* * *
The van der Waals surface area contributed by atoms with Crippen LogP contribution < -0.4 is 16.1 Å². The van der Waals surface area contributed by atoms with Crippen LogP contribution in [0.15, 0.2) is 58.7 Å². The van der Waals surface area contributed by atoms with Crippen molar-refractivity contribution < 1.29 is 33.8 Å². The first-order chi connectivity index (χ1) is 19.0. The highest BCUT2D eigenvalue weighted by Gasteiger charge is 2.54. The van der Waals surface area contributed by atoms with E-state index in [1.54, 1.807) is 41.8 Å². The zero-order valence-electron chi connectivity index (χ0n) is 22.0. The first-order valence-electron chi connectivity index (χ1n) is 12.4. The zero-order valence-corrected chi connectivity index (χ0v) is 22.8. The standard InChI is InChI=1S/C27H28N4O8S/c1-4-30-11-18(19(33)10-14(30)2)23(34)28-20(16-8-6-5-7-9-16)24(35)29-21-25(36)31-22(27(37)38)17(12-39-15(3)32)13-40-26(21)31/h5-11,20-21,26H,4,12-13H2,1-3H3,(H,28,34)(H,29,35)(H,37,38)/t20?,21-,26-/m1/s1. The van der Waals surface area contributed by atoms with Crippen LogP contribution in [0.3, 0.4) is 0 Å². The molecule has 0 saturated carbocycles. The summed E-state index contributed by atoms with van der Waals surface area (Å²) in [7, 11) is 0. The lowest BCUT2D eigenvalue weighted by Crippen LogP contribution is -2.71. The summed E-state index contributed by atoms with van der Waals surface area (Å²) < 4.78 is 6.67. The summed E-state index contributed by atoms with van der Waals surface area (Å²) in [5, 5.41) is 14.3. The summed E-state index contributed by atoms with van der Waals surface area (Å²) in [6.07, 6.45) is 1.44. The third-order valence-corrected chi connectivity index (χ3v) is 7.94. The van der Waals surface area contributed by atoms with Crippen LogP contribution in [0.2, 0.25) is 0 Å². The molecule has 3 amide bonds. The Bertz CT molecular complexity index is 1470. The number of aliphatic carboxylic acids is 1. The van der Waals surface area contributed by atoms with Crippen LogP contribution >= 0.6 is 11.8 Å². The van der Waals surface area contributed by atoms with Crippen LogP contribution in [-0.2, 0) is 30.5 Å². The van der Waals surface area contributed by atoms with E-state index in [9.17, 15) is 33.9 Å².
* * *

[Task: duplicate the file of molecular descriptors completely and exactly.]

The van der Waals surface area contributed by atoms with Crippen LogP contribution < -0.4 is 16.1 Å². The van der Waals surface area contributed by atoms with Crippen LogP contribution in [0.15, 0.2) is 58.7 Å². The van der Waals surface area contributed by atoms with Crippen molar-refractivity contribution < 1.29 is 33.8 Å². The first-order chi connectivity index (χ1) is 19.0. The highest BCUT2D eigenvalue weighted by Gasteiger charge is 2.54. The van der Waals surface area contributed by atoms with E-state index in [1.54, 1.807) is 41.8 Å². The zero-order valence-electron chi connectivity index (χ0n) is 22.0. The first-order valence-electron chi connectivity index (χ1n) is 12.4. The zero-order valence-corrected chi connectivity index (χ0v) is 22.8. The standard InChI is InChI=1S/C27H28N4O8S/c1-4-30-11-18(19(33)10-14(30)2)23(34)28-20(16-8-6-5-7-9-16)24(35)29-21-25(36)31-22(27(37)38)17(12-39-15(3)32)13-40-26(21)31/h5-11,20-21,26H,4,12-13H2,1-3H3,(H,28,34)(H,29,35)(H,37,38)/t20?,21-,26-/m1/s1. The van der Waals surface area contributed by atoms with Crippen LogP contribution in [0.3, 0.4) is 0 Å². The molecule has 0 saturated carbocycles. The summed E-state index contributed by atoms with van der Waals surface area (Å²) in [7, 11) is 0. The lowest BCUT2D eigenvalue weighted by Crippen LogP contribution is -2.71. The summed E-state index contributed by atoms with van der Waals surface area (Å²) < 4.78 is 6.67. The summed E-state index contributed by atoms with van der Waals surface area (Å²) in [5, 5.41) is 14.3. The summed E-state index contributed by atoms with van der Waals surface area (Å²) in [6.07, 6.45) is 1.44. The third-order valence-corrected chi connectivity index (χ3v) is 7.94. The van der Waals surface area contributed by atoms with Crippen LogP contribution in [0.2, 0.25) is 0 Å². The molecule has 3 amide bonds. The Bertz CT molecular complexity index is 1470. The number of aliphatic carboxylic acids is 1. The van der Waals surface area contributed by atoms with Crippen LogP contribution >= 0.6 is 11.8 Å². The van der Waals surface area contributed by atoms with Crippen LogP contribution in [-0.2, 0) is 30.5 Å². The van der Waals surface area contributed by atoms with E-state index in [9.17, 15) is 33.9 Å².